One day after United Nations Secretary-General Ban Ki-moon expressed optimism about worldwide efforts to reduce greenhouse gas (GHG) emissions, a new report, “Climate Adaption: The State of Practice in U.S. Communities,” dives into how several American cities are attempting to cope with the effects of climate change and associated threats such as rising sea levels and extreme storms.
The UN leader was speaking at COP22, a meeting of nations taking place in Marrakech, Morocco, that’s a follow-up to Paris’ COP21 meeting last November where an ambitious climate agreement was signed. Ratification of that 2015 accord signals the intent of more than 100 countries to reduce GHG emissions and slow climate change. According to The Guardian, Ban noted the results of the recent U.S. election and his expectations of a Donald Trump presidency. “I hope he will really hear and understand the severity and urgency of addressing climate change. As president of the United States I hope he understands this, listens and evaluates his campaign remarks,” he said.
The Climate Adaptation report, funded by the Kresge Foundation and written by research firm Abt Associates, presents case studies of 17 U.S. communities, ranging from Cleveland, Ohio, to Chula Vista, California. The researchers compiled some of the most effective actions that cities can and are taking now, with resources they likely already have.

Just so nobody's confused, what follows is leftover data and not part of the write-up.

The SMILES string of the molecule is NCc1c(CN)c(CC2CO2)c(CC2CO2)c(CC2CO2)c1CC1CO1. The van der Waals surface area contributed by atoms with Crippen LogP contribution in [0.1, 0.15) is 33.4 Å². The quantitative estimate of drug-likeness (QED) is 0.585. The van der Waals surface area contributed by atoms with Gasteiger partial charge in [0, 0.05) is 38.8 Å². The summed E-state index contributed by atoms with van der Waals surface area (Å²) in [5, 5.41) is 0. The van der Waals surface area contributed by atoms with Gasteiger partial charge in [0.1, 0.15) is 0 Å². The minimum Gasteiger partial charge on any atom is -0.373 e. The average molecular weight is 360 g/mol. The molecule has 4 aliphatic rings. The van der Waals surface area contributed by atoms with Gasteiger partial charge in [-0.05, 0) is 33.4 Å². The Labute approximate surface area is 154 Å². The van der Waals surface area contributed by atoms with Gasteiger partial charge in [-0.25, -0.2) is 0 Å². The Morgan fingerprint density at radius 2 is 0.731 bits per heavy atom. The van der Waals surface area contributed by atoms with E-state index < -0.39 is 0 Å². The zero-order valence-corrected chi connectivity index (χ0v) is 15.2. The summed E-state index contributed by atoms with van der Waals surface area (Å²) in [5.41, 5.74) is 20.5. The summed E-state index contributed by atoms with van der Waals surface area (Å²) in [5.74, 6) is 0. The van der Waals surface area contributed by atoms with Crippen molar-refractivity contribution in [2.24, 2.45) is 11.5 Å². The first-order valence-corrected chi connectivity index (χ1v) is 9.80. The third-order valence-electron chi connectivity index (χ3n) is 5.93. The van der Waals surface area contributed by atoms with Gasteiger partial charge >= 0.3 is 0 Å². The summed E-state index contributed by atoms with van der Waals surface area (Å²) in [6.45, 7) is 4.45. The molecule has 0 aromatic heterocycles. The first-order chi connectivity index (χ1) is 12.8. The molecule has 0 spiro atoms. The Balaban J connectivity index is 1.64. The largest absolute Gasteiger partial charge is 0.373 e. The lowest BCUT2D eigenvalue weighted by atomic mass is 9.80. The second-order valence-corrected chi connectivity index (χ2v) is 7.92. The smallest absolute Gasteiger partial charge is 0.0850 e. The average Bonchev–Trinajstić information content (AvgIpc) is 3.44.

They also designed a graphic of the “ideal” climate-proof city — using a composite of what various local governments are doing here and there. The model focuses on already common policy tools, such as ordinances, permits, bonds, utility fees, zoning and hazard mitigation planning. While not a perfect blueprint, it’s meant to serve as “an aspirational target for ambitious local champions” working to boost resilience.
Although climate change adaption is still not a top priority for many in the U.S., the report asserts that cities are doing far more to prepare than is “conventionally believed.” Often, the efforts are aimed at some other purpose, such as improving health or community engagement, rather than recognized as efforts to adapt to climate variability.
That overlap can be used to cities’ advantage. “Climate adaptation actions that also address longstanding problematic conditions — for example, decaying infrastructure or weakened ecosystems — can help win important allies, enhance community support and facilitate progress,” the report states.
Kelsey E. Thomas is a former associate editor at Next City.